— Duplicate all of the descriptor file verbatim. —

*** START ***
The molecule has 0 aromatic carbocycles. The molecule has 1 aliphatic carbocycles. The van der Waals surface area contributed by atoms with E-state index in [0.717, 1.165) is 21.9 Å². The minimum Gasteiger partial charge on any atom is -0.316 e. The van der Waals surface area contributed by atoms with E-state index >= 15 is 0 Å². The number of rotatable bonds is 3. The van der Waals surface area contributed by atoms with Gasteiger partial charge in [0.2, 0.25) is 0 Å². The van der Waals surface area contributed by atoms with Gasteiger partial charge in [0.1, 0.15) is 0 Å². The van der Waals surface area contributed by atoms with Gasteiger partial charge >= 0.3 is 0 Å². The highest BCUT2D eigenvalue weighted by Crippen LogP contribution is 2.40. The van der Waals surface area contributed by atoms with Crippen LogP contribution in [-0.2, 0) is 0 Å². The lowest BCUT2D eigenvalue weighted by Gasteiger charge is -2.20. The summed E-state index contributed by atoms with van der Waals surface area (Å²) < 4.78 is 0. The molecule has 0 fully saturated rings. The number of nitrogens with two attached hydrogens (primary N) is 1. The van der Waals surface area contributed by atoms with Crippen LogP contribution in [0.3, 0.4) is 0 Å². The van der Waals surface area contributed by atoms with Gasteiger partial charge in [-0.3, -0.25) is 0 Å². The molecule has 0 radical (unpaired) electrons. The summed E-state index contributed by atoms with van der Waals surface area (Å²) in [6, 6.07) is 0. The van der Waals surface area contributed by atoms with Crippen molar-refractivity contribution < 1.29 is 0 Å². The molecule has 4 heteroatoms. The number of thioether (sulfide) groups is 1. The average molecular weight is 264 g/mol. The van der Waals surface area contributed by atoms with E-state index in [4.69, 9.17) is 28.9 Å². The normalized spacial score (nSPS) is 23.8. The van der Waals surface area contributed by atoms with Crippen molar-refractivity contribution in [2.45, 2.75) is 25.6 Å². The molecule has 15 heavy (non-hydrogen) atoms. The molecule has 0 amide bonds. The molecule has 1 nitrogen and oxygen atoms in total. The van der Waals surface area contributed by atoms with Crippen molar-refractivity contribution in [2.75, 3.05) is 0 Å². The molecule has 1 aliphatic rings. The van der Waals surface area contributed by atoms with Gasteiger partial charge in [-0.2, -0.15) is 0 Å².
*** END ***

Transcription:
The molecule has 0 aromatic carbocycles. The molecule has 1 aliphatic carbocycles. The van der Waals surface area contributed by atoms with E-state index in [0.717, 1.165) is 21.9 Å². The minimum Gasteiger partial charge on any atom is -0.316 e. The van der Waals surface area contributed by atoms with E-state index >= 15 is 0 Å². The number of rotatable bonds is 3. The van der Waals surface area contributed by atoms with Gasteiger partial charge in [0.2, 0.25) is 0 Å². The van der Waals surface area contributed by atoms with Gasteiger partial charge in [0.1, 0.15) is 0 Å². The van der Waals surface area contributed by atoms with Gasteiger partial charge >= 0.3 is 0 Å². The highest BCUT2D eigenvalue weighted by Crippen LogP contribution is 2.40. The van der Waals surface area contributed by atoms with Crippen LogP contribution in [-0.2, 0) is 0 Å². The lowest BCUT2D eigenvalue weighted by Gasteiger charge is -2.20. The summed E-state index contributed by atoms with van der Waals surface area (Å²) < 4.78 is 0. The molecule has 0 fully saturated rings. The number of nitrogens with two attached hydrogens (primary N) is 1. The van der Waals surface area contributed by atoms with Crippen LogP contribution in [0.3, 0.4) is 0 Å². The van der Waals surface area contributed by atoms with Gasteiger partial charge in [-0.3, -0.25) is 0 Å². The molecule has 0 radical (unpaired) electrons. The summed E-state index contributed by atoms with van der Waals surface area (Å²) in [6, 6.07) is 0. The van der Waals surface area contributed by atoms with Crippen molar-refractivity contribution < 1.29 is 0 Å². The molecule has 4 heteroatoms. The number of thioether (sulfide) groups is 1. The average molecular weight is 264 g/mol. The van der Waals surface area contributed by atoms with E-state index in [4.69, 9.17) is 28.9 Å². The normalized spacial score (nSPS) is 23.8. The van der Waals surface area contributed by atoms with Crippen molar-refractivity contribution in [2.45, 2.75) is 25.6 Å². The molecule has 15 heavy (non-hydrogen) atoms. The molecule has 0 amide bonds. The molecule has 1 nitrogen and oxygen atoms in total. The van der Waals surface area contributed by atoms with Crippen molar-refractivity contribution in [2.75, 3.05) is 0 Å². The molecule has 1 aliphatic rings. The van der Waals surface area contributed by atoms with Gasteiger partial charge in [-0.2, -0.15) is 0 Å².